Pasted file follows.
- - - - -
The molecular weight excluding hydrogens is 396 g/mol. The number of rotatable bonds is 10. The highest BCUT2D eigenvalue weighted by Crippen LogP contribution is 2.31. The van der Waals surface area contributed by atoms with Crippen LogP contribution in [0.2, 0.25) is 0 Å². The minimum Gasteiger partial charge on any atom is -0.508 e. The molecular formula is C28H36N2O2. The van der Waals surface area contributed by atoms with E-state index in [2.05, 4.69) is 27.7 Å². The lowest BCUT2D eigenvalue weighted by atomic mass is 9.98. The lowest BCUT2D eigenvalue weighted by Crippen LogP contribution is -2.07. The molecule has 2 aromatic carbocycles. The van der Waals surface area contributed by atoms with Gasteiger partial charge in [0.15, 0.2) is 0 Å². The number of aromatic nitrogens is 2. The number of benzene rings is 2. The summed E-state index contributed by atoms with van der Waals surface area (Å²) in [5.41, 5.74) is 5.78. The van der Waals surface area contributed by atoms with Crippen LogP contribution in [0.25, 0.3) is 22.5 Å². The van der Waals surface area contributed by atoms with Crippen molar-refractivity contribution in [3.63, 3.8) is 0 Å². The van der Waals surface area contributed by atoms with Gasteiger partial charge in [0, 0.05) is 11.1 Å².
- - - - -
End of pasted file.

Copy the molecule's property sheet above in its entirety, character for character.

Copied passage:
The molecular weight excluding hydrogens is 396 g/mol. The number of rotatable bonds is 10. The highest BCUT2D eigenvalue weighted by Crippen LogP contribution is 2.31. The van der Waals surface area contributed by atoms with Crippen LogP contribution in [0.2, 0.25) is 0 Å². The minimum Gasteiger partial charge on any atom is -0.508 e. The molecular formula is C28H36N2O2. The van der Waals surface area contributed by atoms with E-state index in [2.05, 4.69) is 27.7 Å². The lowest BCUT2D eigenvalue weighted by atomic mass is 9.98. The lowest BCUT2D eigenvalue weighted by Crippen LogP contribution is -2.07. The molecule has 2 aromatic carbocycles. The van der Waals surface area contributed by atoms with Gasteiger partial charge in [0.15, 0.2) is 0 Å². The number of aromatic nitrogens is 2. The number of benzene rings is 2. The summed E-state index contributed by atoms with van der Waals surface area (Å²) in [5.41, 5.74) is 5.78. The van der Waals surface area contributed by atoms with Crippen LogP contribution in [0.25, 0.3) is 22.5 Å². The van der Waals surface area contributed by atoms with Crippen molar-refractivity contribution in [3.63, 3.8) is 0 Å². The van der Waals surface area contributed by atoms with Gasteiger partial charge in [0, 0.05) is 11.1 Å².